In addition to well-controlled hypertension and diabetes, early treatment of depression, weight loss, smoking cessation, being socially active, increasing physical activity, it is also important to engage in mentally stimulating and challenging exercises to keep the brain active. Develop a hobby, solve crossword puzzles, play chess or such challenging games to stay mentally active.

A healthy lifestyle adopted early in life builds up cognitive reserve for later life. It is important that we also advise our patients to start making positive lifestyle changes for a healthy old age.

(Source: Medscape)

Dr KK Aggarwal
National President IMA & HCFI

Recipient of Padma Shri, Dr BC Roy National Award, Vishwa Hindi Samman, National Science Communication Award & FICCI Health Care Personality of the Year Award
Vice President Confederation of Medical Associations of Asia and Oceania (CMAAO)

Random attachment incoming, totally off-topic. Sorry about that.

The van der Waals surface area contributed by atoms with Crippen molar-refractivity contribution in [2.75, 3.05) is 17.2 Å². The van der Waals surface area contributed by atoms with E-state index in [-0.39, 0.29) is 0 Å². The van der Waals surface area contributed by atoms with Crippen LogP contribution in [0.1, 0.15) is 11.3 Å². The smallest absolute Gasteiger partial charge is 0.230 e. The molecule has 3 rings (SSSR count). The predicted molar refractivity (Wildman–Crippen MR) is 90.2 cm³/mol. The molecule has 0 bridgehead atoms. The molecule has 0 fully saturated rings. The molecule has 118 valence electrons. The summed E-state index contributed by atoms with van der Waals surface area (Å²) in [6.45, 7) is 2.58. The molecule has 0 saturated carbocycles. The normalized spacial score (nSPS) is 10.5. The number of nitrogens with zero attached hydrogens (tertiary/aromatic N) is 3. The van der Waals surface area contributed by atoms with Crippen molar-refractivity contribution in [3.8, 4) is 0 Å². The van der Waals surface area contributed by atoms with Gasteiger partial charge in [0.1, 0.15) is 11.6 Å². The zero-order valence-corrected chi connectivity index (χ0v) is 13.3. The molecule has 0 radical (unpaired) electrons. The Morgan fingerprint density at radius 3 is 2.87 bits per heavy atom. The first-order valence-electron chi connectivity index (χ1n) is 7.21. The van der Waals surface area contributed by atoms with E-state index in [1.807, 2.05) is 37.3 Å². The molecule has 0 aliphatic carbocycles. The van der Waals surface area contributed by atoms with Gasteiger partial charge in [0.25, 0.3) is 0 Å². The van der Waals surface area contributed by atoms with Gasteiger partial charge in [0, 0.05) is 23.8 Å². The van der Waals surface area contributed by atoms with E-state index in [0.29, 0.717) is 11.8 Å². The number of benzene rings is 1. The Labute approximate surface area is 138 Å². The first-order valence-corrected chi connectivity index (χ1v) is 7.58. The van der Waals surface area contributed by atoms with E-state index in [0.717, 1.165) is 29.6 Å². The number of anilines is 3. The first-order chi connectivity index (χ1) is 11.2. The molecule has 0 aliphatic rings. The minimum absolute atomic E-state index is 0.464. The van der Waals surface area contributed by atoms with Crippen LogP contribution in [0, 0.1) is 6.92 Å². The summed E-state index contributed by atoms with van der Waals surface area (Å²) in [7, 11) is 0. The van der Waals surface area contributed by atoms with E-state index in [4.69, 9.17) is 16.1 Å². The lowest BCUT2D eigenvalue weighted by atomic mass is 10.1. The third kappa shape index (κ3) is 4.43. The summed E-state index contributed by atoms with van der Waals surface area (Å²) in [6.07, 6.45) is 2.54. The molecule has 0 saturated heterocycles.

Past Honorary Secretary General IMA
Past Senior National Vice President IMA
President Heart Care Foundation of India
Gold Medalist Nagpur University
Limca Book of Record Holder in CPR 10
Honorary Professor of Bioethics SRM Medical College Hospital & Research Centre
Sr. Consultant Medicine & Cardiology, Dean Board of Medical Education, Moolchand
Editor in Chief IJCP Group of Publications & eMedinewS
Member Ethics Committee Medical Council of India (2013-14)
Chairman Ethics Committee Delhi Medical Council (2009-15)
Elected Member Delhi Medical Council (2004-2009)
Chairman IMSA Delhi Chapter (March 10- March 13)